Tuesday, January 03, 2006

Clean Key West?

Former Mayor Jimmy Weekley pointed proudly to a program that he created at the end of 1999 called Clean Key West. Like many other programs begun in earnest, the Clean initiative became somewhat perfunctory, holding regular meetings, conducting quarterly volunteer clean-ups, awarding a monthly prize to a residence and one to a business for maintaining a beautiful property. But somehow the City has a certain grittiness, even griminess about it, especially in Old Town. Duval Street is swept everyday by one of the massive street sweepers the City runs, after two men precede it blowing debris and dust from the sidewalks into the gutters. (And why is it that the guys with the blowers wear filter masks but stir up dust for everyone else passing by to breathe?)

The sweeper does a fair job of picking up the heaviest debris, but there's always a trail it leaves behind, things that don't get swept, and there's often a stream of dirty water in the gutters until the sun dries it up. Parking on Duval Street is pretty limited but not barred completely. When the sweeper comes upon a car or, more often, a truck it goes around, leaving whatever is under the vehicle on the street.

The sweepers traverse several other streets in the downtown area, but they're even worse than Duval St. to clean because there are always vehicles parked on both sides. Outside of the downtown area, there is little or no effort made to clean the streets. Some residents make an effort to pick up trash around their homes and to sweep dirt and sand from the gutters.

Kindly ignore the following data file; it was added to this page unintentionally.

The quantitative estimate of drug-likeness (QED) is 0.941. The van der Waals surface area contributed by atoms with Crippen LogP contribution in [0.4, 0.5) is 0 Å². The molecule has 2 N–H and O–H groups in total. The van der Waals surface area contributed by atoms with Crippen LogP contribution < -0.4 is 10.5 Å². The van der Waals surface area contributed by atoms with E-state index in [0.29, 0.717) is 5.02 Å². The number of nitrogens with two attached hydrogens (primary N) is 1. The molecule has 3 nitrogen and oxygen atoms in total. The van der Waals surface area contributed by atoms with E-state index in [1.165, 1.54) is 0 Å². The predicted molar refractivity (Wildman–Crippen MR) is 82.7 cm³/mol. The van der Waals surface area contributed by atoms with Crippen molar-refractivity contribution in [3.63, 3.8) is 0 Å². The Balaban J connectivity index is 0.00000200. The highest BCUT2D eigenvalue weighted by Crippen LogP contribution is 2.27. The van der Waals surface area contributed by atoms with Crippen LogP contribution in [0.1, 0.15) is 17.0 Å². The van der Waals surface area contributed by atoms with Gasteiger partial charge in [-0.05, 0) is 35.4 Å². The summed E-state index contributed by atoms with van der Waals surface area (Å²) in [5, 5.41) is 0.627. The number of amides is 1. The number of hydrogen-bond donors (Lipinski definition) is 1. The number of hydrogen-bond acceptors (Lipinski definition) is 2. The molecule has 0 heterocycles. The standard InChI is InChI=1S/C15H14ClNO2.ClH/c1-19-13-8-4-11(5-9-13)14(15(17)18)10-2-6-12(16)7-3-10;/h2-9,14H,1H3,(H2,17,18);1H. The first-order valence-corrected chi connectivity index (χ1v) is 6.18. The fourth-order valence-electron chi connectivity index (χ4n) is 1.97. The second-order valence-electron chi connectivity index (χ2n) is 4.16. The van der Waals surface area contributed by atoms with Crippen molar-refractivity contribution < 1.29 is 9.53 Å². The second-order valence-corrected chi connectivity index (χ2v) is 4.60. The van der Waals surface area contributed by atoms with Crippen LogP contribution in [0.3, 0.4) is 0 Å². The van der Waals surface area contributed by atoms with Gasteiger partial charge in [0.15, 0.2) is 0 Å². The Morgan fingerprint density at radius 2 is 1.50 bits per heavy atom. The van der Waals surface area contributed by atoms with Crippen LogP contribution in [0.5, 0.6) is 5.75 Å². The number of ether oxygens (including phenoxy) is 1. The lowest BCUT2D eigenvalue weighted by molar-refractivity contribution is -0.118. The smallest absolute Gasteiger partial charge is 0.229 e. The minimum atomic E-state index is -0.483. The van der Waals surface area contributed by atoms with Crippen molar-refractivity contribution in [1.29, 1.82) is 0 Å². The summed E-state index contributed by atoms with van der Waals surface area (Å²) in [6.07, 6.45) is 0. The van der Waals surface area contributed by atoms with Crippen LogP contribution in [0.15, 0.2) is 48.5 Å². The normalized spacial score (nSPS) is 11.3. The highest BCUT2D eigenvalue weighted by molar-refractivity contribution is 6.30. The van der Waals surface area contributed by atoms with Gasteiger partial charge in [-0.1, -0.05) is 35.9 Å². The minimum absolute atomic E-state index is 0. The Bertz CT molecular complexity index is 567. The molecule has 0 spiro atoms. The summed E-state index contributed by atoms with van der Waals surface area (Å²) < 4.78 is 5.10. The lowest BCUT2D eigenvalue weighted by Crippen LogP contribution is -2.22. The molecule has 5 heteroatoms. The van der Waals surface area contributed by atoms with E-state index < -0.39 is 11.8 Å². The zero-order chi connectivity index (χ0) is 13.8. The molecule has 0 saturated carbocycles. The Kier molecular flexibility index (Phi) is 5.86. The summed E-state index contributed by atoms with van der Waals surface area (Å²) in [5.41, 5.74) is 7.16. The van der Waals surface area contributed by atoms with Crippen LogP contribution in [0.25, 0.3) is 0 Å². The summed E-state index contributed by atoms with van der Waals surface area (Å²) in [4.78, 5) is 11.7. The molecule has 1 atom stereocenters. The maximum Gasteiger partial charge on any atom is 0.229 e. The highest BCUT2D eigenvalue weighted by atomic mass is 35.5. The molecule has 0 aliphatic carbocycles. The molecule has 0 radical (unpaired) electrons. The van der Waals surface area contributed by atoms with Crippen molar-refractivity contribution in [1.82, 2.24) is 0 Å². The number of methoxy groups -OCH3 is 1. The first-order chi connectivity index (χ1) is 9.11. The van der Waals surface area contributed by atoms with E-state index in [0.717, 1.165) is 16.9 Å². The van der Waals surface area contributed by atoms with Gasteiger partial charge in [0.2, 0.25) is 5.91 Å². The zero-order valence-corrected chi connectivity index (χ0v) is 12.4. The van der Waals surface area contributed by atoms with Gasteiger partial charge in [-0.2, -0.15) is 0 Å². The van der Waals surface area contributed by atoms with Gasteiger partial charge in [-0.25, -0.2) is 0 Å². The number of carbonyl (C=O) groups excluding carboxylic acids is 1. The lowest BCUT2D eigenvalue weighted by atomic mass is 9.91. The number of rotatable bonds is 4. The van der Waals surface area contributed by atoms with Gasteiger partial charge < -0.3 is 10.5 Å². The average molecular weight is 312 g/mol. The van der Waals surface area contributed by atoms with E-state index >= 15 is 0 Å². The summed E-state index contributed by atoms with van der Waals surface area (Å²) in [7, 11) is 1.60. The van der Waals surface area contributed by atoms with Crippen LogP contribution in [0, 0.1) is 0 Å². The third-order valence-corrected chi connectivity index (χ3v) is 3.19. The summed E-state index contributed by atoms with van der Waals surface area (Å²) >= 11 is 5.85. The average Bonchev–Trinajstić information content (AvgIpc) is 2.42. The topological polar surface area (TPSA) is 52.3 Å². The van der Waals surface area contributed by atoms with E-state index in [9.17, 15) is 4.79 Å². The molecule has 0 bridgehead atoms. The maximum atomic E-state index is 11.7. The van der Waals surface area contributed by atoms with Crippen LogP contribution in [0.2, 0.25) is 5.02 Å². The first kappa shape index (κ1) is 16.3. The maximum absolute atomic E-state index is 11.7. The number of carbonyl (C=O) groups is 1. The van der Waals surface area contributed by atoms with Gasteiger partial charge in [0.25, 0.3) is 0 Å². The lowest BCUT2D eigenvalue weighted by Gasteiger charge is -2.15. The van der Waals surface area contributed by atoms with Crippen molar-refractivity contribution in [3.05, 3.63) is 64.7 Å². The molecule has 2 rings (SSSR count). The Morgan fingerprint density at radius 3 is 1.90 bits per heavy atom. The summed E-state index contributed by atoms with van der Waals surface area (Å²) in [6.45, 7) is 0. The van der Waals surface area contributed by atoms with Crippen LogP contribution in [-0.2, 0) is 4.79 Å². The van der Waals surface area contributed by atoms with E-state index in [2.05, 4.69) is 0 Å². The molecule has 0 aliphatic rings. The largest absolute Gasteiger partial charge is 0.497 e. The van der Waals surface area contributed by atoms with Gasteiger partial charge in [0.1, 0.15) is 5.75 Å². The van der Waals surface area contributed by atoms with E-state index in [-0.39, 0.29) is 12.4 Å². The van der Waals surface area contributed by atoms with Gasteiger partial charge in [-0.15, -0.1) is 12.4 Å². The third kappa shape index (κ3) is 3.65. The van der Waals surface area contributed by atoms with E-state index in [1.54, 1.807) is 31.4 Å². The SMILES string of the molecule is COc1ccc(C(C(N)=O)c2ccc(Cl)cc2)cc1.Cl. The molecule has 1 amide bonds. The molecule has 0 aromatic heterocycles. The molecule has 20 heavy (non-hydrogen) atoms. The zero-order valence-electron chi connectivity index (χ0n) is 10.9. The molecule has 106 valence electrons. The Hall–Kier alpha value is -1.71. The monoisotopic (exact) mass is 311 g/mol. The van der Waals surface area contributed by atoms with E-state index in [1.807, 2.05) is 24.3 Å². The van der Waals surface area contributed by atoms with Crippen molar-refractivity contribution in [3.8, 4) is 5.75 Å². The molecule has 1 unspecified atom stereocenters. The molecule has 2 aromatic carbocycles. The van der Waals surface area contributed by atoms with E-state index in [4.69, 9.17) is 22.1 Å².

Trash cans, big, ugly, green containers in the neighborhoods are frequently left on the street permanently, despite an ordinance requiring their removal immediately after pickup. The trash containers in the downtown are now in very bad condition, with tops missing, very dirty. The dispensers for plastic bags that are supposed to be used to clean up after pets have been empty since before the early hurricanes.

Duval Street and its sidewalks are filthy with the embedded grime of thousands of feet, and spilled food and drinks. A few businesses sweep and wash their own street fronts, but they are in the great minority. We used to have a guy come by once a month and pressure wash the steps and sidewalk of the business we operated on Duval St. It made it better, but it never came clean and soon became dirty again.

Three weeks ago, as I noted, we were due to have the corner of our street paved. It was dug up 7 months previously, and there was dirt and sand everywhere, which of course got stirred up every time a vehicle passed by and our cars were quickly covered with layers of it. When the signs went up for the December 14th - 23rd construction -- which as I said didn't happen -- I decided I'd wait to have the car washed until after the work was finished. I feel that I may have to go through the car wash twice when I finally bring the car there.